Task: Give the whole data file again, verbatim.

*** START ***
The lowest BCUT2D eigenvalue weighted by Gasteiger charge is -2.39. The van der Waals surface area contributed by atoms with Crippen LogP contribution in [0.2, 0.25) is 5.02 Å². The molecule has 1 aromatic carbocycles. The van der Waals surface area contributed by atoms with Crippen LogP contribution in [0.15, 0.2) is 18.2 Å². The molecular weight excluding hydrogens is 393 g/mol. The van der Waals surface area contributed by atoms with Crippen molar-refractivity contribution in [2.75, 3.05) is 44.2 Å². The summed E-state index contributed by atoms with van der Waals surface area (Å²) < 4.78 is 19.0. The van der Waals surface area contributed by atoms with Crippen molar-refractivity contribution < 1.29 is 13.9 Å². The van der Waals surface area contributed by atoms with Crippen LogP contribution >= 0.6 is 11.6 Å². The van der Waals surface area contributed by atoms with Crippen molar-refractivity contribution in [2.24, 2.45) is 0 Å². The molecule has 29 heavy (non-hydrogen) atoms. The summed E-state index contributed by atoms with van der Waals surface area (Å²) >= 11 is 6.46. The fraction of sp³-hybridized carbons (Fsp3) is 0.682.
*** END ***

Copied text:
The lowest BCUT2D eigenvalue weighted by Gasteiger charge is -2.39. The van der Waals surface area contributed by atoms with Crippen LogP contribution in [0.2, 0.25) is 5.02 Å². The molecule has 1 aromatic carbocycles. The van der Waals surface area contributed by atoms with Crippen LogP contribution in [0.15, 0.2) is 18.2 Å². The molecular weight excluding hydrogens is 393 g/mol. The van der Waals surface area contributed by atoms with Crippen molar-refractivity contribution in [2.75, 3.05) is 44.2 Å². The summed E-state index contributed by atoms with van der Waals surface area (Å²) < 4.78 is 19.0. The van der Waals surface area contributed by atoms with Crippen molar-refractivity contribution < 1.29 is 13.9 Å². The van der Waals surface area contributed by atoms with Crippen LogP contribution >= 0.6 is 11.6 Å². The van der Waals surface area contributed by atoms with Crippen molar-refractivity contribution in [2.24, 2.45) is 0 Å². The molecule has 29 heavy (non-hydrogen) atoms. The summed E-state index contributed by atoms with van der Waals surface area (Å²) >= 11 is 6.46. The fraction of sp³-hybridized carbons (Fsp3) is 0.682.